An investor index by Sentix showed a three month drop in activity that suggests the EU is heading for a recession. Germany, the strongest economy has seen their monthly orders drop by 5.7%, the biggest since 2009. (Reuters Oct 6)To add to the pressure the euro € has fallen to $1.25 the lowest in two years. All of which has brought a gloomy analysis from the IMF, “Growth in the euro nearly stalled earlier this year, even in the core”. This has left many economists and businessmen praying for sunshine in the midst of winter.
The Swiss authorities add their own kick in the proverbial by suggesting they may introduce a negative interest rate to safeguard the franc. They are worried that the flight from the euro is pushing the franc too high. Reuters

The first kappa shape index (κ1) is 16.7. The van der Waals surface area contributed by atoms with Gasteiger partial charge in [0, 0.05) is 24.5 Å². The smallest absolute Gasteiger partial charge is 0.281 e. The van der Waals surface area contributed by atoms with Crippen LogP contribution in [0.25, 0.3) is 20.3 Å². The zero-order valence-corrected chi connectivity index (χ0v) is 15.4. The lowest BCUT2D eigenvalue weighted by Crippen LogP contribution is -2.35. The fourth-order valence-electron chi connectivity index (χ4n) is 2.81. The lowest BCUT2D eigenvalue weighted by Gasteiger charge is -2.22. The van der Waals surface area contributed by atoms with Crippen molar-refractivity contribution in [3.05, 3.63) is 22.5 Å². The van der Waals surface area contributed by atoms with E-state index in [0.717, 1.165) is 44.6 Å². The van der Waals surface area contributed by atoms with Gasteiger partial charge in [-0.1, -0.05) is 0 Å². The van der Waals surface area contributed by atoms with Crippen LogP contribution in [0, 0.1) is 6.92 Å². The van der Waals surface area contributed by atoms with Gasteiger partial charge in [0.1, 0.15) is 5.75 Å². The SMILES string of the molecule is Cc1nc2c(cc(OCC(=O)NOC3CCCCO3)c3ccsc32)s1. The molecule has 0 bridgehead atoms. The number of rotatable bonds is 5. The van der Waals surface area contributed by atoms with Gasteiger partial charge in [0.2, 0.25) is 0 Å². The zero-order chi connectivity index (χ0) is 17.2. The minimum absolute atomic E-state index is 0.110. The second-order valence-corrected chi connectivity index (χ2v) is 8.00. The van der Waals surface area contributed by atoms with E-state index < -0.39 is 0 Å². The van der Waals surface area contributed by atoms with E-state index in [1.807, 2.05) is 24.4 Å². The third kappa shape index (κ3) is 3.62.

Many business people and economists are waiting to see if the European Central Bank (ECB) will introduce quantitative easing, e.g. pumping money into the system. The hope is that such an action will encourage the banks to loan to small businesses and thus stimulate the economy. However, the Germans are very much opposed to such a move. (Reuters Oct: 2) Here we witness national self- interest coming to the fore. The Germans are not alone in their nationalist outlook. France has a debt of €2 trillion which exceeds EU guidelines. The rules state that debt should not prove more than 60% of gross domestic product (GDP) but French debt stands at 95% of GDP which has brought it into conflict with the EU Commission (France 24 Sept: 30)